Salt Lake City, UT – Today on RadioWest, we're rebroadcasting our conversation with the writer Hampton Sides. His book Blood and Thunder is about the epic conquest of the American West. It's a story with heroes and villains - at the center of it all is Kit Carson, the legendary trapper, scout and soldier. Doug talked to Sides about the conflict between Manifest Destiny and the actual lives of the people in the West. (Rebroadcast)
Salt Lake City, UT – J.P. Hughes is a 64-year old physician who has traveled the world, bringing medical supplies to hospitals as far away as Argentina, and India. Closer to home, he's passionate about helping the city's poor and representing ordinary Salt Lakers in City Hall. KUER's Jenny Brundin has this profile.
Salt Lake City, UT – The race for mayor of Salt Lake City is officially non-partisan. But city voters haven't elected a Republican to lead Utah's capital city in more than three decades. Mayoral contender Jenny Wilson, who is the daughter of one former Democratic mayor of Salt Lake City, is hoping that, with enough support, she'll be able to continue that tradition and her family's own. KUER's Tasha Cook reports.
Salt Lake City, UT – The writer Jay Heinrichs says that Americans aren't argumentative enough. Not really. Nothing particularly artful about the shouting that passes for argument in public discourse these days. But for Heinrichs, a proper argument is an art and quite an ancient one. Today on RadioWest, we're rebroadcasting our conversation about the art of rhetoric. This isn't a fight. Rhetoric, Heinrichs says, is the essential skill of leadership and the better we do it, the more civil our society. (Rebroadcast).
Salt Lake City, UT – The topic for today's RadioWest is joy. The acclaimed writer Barbara Ehrenreich will be our guest to talk about a particular kind of joy - communal joy. The kind that's been expressed throughout the ages when large groups of people have gathered to feast and to dance. Ehrenreich found that dancing has been a critical part of the way humans evolved and thrived, but overtime for various reasons we've resisted this part of our nature. But why? Her book is called Dancing in the Streets. (Rebroadcast)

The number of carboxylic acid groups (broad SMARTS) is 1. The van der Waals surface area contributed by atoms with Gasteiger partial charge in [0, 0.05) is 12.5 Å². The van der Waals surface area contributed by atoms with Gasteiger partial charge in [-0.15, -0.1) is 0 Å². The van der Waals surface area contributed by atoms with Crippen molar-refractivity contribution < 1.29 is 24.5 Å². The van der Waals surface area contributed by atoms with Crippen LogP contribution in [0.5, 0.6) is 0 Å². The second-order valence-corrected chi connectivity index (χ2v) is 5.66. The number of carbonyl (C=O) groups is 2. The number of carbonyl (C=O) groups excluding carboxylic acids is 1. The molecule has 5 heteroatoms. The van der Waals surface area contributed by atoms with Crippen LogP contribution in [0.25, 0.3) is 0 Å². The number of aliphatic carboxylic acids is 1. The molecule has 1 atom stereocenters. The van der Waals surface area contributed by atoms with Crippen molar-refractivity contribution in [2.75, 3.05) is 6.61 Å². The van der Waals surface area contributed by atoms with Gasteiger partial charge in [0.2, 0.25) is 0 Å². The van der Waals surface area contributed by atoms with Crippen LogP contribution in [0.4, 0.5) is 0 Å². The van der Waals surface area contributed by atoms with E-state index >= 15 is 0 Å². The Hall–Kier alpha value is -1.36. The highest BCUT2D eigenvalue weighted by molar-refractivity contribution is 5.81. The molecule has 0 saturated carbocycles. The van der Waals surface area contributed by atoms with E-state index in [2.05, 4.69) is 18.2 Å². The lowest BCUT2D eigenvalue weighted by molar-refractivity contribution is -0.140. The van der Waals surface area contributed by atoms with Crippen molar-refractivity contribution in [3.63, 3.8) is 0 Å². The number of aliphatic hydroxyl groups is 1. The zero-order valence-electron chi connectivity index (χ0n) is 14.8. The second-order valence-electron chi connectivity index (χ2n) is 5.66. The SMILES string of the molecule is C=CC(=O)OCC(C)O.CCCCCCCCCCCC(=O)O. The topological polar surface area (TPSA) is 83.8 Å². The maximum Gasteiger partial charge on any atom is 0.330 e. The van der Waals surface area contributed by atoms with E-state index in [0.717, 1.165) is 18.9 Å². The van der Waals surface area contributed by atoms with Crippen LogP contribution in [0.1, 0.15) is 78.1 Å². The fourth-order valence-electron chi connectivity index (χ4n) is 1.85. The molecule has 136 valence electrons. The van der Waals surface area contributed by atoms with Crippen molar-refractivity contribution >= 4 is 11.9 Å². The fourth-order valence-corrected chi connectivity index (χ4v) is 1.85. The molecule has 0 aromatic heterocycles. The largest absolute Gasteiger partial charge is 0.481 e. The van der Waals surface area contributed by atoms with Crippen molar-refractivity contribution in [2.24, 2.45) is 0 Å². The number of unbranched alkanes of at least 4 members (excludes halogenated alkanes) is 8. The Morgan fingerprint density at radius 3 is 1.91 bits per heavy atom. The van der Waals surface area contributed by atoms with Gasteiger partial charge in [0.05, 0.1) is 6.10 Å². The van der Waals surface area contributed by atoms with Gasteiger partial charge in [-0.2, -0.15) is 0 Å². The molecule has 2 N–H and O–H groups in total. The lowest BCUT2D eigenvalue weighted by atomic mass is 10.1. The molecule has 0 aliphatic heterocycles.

Salt Lake City, UT – You've probably got your favorite songs, but what lessons have you learned from rock 'n' roll? For students at the Paul Green School of Rock in Salt Lake City and Sandy, it's about a lot more than sticking it to the man. School director Steve Auerbach says that it's about determination, reliability and team work - and what better way to do that than with a face melting guitar solo? Doug talks to Auerbach and to Paul Green about what rock has to teach its disciples.
Salt Lake City, UT – What did you send with your kid to eat today or what are you expecting she'll get from the cafeteria or the vending machine. Nutrition expert Margo Wootan says young people will get nearly half of their calories at school and their options can be limited. Today on RadioWest, we're talking about kids and junk food. The stakes are obvious. Nearly a quarter of all teens are now classified as obese or at risk of becoming overweight, but what exactly do you do about it?
Salt Lake City, UT – On September 11, 1857, pioneers traveling from Arkansas to California stopped to rest in present day Washington County, Utah. In what is now known as the Mountain Meadows Massacre, 120 people were killed by the Mormon Militia and Paiute Indians. 150 years later, and the question of who gave the orders is still creating controversy. A new fictional account of the tragedy opened this weekend and Wednesday, Doug is joined by historians and film experts for a look at its portrayal of the events.